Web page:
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ERIC Number: EJ947342
Record Type: Journal
Publication Date: 2011
Pages: 4
Abstractor: ERIC
Reference Count: 7
ISSN: ISSN-0738-6729
Translational Behavior Analysis and Practical Benefits
Pilgrim, Carol
Behavior Analyst, v34 n1 p37-40 Spr 2011
In his article, Critchfield ("Translational Contributions of the Experimental Analysis of Behavior," "The Behavior Analyst," v34, p3-17, 2011) summarizes a previous call (Mace & Critchfield, 2010) for basic scientists to reexamine the inspiration for their research and turn increasingly to translational approaches. Interestingly, rather than present an argument for the direct improvements to science that might follow from a translational approach, Critchfield focuses instead on the social context in which basic scientists' work takes place. He suggests that in a "world dominated by practical interests," investments in science are judged in terms of "practical benefits" and "social impact," and that translational research is necessary to "influence society's appreciation of basic science efforts." The call then is for a modified scientific agenda for basic researchers, with the modifications designed to enhance public relations. Critchfield argues winningly that improved funding opportunities and better university support for faculty positions and laboratory infrastructure should follow if basic scientists conduct studies that "bear directly on," are "obviously relevant to," or "directly target" "problems about which laypersons and diverse scientific communities care deeply." These are critical outcomes, to be sure, and a thoughtful analysis of efforts that could lead to their attainment is much more than just an interesting intellectual exercise. Indeed, the very importance of these outcomes should mean that basic scientists take extra care to ensure that the analysis of controlling variables (over funding, hiring, etc.) is complete and not oversimplified. On the face of things, Critchfield's emphasis on the support to accrue from socially relevant research could seem self-evident. On closer consideration, however, it may be prudent to ask whether at least some of the assumptions on which this self-evidence rest are, if not unfounded, at least less than fully examined. To be clear, the author is also a strong advocate of translational programs of study in behavior analysis and is thus in agreement with the basic premise of the article. The point at issue in this commentary involves the extent to which one can realistically expect translational programs of study for basic scientists, such as those espoused by Critchfield, to positively affect public perception and thus, public support. As a corollary, one might consider whether an argument for translational research in terms of public relations will be the most effective route to producing change in basic behavior-analytic science.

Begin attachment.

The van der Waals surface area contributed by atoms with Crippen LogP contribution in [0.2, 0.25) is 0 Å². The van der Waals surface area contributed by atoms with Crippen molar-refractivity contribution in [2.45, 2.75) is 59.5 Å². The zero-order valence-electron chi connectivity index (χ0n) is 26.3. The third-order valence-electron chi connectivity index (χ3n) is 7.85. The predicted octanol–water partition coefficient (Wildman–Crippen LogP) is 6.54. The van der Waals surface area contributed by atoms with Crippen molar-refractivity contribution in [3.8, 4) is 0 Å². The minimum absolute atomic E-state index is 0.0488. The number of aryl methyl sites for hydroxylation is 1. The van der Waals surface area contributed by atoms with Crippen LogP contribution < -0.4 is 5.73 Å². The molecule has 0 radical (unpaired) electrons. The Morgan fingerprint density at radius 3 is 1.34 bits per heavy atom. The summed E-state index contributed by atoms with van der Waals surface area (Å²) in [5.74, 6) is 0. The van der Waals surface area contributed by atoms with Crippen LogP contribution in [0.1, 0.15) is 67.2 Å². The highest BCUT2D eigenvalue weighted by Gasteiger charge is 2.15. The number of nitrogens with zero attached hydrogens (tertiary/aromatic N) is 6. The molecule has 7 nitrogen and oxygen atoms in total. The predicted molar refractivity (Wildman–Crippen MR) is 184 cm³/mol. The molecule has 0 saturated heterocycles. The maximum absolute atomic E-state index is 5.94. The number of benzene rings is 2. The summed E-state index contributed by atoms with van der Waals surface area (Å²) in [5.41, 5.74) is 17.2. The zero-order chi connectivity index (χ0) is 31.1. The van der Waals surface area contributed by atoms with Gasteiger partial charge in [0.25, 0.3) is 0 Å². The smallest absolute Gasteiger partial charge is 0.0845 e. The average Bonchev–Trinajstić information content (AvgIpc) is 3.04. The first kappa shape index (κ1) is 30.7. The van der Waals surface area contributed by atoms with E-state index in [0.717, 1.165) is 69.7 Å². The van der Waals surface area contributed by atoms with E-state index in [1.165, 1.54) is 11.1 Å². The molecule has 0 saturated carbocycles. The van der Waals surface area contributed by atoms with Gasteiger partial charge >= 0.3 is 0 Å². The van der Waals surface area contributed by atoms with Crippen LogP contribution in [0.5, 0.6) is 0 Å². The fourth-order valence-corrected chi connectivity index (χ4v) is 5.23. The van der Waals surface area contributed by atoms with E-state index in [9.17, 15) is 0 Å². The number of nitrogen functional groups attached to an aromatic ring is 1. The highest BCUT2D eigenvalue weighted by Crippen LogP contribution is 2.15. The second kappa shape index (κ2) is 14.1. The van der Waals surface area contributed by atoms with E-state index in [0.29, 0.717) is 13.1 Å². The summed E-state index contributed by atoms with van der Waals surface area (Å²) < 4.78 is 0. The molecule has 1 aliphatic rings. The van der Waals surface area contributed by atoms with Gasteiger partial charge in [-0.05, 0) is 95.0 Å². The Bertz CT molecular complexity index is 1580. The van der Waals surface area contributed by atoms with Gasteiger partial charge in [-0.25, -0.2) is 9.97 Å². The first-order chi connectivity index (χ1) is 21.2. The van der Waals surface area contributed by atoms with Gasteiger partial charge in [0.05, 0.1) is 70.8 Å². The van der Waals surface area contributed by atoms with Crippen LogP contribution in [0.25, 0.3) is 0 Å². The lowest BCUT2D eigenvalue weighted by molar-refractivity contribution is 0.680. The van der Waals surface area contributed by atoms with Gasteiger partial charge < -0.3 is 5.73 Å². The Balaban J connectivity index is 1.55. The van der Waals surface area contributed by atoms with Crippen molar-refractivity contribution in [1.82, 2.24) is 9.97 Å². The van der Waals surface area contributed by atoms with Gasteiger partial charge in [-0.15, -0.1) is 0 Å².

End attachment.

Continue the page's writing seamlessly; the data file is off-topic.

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Publication Type: Journal Articles; Opinion Papers
Education Level: N/A
Audience: N/A
Language: English
Sponsor: N/A
Authoring Institution: N/A